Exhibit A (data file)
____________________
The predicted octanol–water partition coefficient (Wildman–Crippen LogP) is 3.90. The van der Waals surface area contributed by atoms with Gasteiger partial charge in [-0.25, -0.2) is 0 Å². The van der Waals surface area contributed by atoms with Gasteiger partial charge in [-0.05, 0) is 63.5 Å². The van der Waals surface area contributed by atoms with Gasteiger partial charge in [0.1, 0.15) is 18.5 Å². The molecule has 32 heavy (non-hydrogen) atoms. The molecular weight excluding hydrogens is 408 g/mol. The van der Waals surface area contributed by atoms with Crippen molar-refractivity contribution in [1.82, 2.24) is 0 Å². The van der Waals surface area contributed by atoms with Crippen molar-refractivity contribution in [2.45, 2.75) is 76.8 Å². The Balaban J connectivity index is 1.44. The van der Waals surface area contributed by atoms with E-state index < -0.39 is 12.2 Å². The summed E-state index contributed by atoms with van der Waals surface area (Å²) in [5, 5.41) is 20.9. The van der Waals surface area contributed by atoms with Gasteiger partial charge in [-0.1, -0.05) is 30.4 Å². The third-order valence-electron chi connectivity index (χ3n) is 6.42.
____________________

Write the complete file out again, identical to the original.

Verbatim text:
The predicted octanol–water partition coefficient (Wildman–Crippen LogP) is 3.90. The van der Waals surface area contributed by atoms with Gasteiger partial charge in [-0.25, -0.2) is 0 Å². The van der Waals surface area contributed by atoms with Gasteiger partial charge in [-0.05, 0) is 63.5 Å². The van der Waals surface area contributed by atoms with Gasteiger partial charge in [0.1, 0.15) is 18.5 Å². The molecule has 32 heavy (non-hydrogen) atoms. The molecular weight excluding hydrogens is 408 g/mol. The van der Waals surface area contributed by atoms with Crippen molar-refractivity contribution in [1.82, 2.24) is 0 Å². The van der Waals surface area contributed by atoms with Crippen molar-refractivity contribution in [2.45, 2.75) is 76.8 Å². The Balaban J connectivity index is 1.44. The van der Waals surface area contributed by atoms with E-state index < -0.39 is 12.2 Å². The summed E-state index contributed by atoms with van der Waals surface area (Å²) in [5, 5.41) is 20.9. The van der Waals surface area contributed by atoms with Gasteiger partial charge in [-0.1, -0.05) is 30.4 Å². The third-order valence-electron chi connectivity index (χ3n) is 6.42.